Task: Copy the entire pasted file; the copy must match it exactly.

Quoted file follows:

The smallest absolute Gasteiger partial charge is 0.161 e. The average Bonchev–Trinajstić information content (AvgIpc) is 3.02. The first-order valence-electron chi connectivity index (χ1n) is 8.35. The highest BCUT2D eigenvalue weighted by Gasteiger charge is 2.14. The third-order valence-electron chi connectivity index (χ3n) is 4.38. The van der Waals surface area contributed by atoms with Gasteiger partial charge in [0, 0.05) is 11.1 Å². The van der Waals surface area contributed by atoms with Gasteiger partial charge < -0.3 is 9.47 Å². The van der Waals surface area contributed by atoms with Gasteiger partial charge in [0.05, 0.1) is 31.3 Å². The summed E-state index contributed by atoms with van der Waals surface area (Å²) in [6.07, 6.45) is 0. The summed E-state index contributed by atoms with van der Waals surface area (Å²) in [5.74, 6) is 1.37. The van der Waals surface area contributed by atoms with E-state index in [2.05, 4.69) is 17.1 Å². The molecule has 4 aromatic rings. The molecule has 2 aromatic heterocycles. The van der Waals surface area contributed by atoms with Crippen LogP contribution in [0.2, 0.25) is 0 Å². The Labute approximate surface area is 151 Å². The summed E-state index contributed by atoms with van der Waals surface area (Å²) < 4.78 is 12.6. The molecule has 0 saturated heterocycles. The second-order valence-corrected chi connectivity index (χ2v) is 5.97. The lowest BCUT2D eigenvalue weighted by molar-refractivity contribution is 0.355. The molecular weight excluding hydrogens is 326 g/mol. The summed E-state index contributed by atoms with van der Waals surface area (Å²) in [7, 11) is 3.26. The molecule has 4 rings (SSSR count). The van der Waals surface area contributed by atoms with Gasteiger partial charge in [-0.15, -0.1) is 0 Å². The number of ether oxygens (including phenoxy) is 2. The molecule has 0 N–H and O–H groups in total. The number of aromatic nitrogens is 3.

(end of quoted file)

The smallest absolute Gasteiger partial charge is 0.161 e. The average Bonchev–Trinajstić information content (AvgIpc) is 3.02. The first-order valence-electron chi connectivity index (χ1n) is 8.35. The highest BCUT2D eigenvalue weighted by Gasteiger charge is 2.14. The third-order valence-electron chi connectivity index (χ3n) is 4.38. The van der Waals surface area contributed by atoms with Gasteiger partial charge in [0, 0.05) is 11.1 Å². The van der Waals surface area contributed by atoms with Gasteiger partial charge < -0.3 is 9.47 Å². The van der Waals surface area contributed by atoms with Gasteiger partial charge in [0.05, 0.1) is 31.3 Å². The summed E-state index contributed by atoms with van der Waals surface area (Å²) in [6.07, 6.45) is 0. The summed E-state index contributed by atoms with van der Waals surface area (Å²) in [5.74, 6) is 1.37. The van der Waals surface area contributed by atoms with E-state index in [2.05, 4.69) is 17.1 Å². The molecule has 4 aromatic rings. The molecule has 2 aromatic heterocycles. The van der Waals surface area contributed by atoms with Crippen LogP contribution in [0.2, 0.25) is 0 Å². The Labute approximate surface area is 151 Å². The summed E-state index contributed by atoms with van der Waals surface area (Å²) < 4.78 is 12.6. The molecule has 0 saturated heterocycles. The second-order valence-corrected chi connectivity index (χ2v) is 5.97. The lowest BCUT2D eigenvalue weighted by molar-refractivity contribution is 0.355. The molecular weight excluding hydrogens is 326 g/mol. The summed E-state index contributed by atoms with van der Waals surface area (Å²) in [7, 11) is 3.26. The molecule has 4 rings (SSSR count). The van der Waals surface area contributed by atoms with Gasteiger partial charge in [-0.15, -0.1) is 0 Å². The number of ether oxygens (including phenoxy) is 2. The molecule has 0 N–H and O–H groups in total. The number of aromatic nitrogens is 3.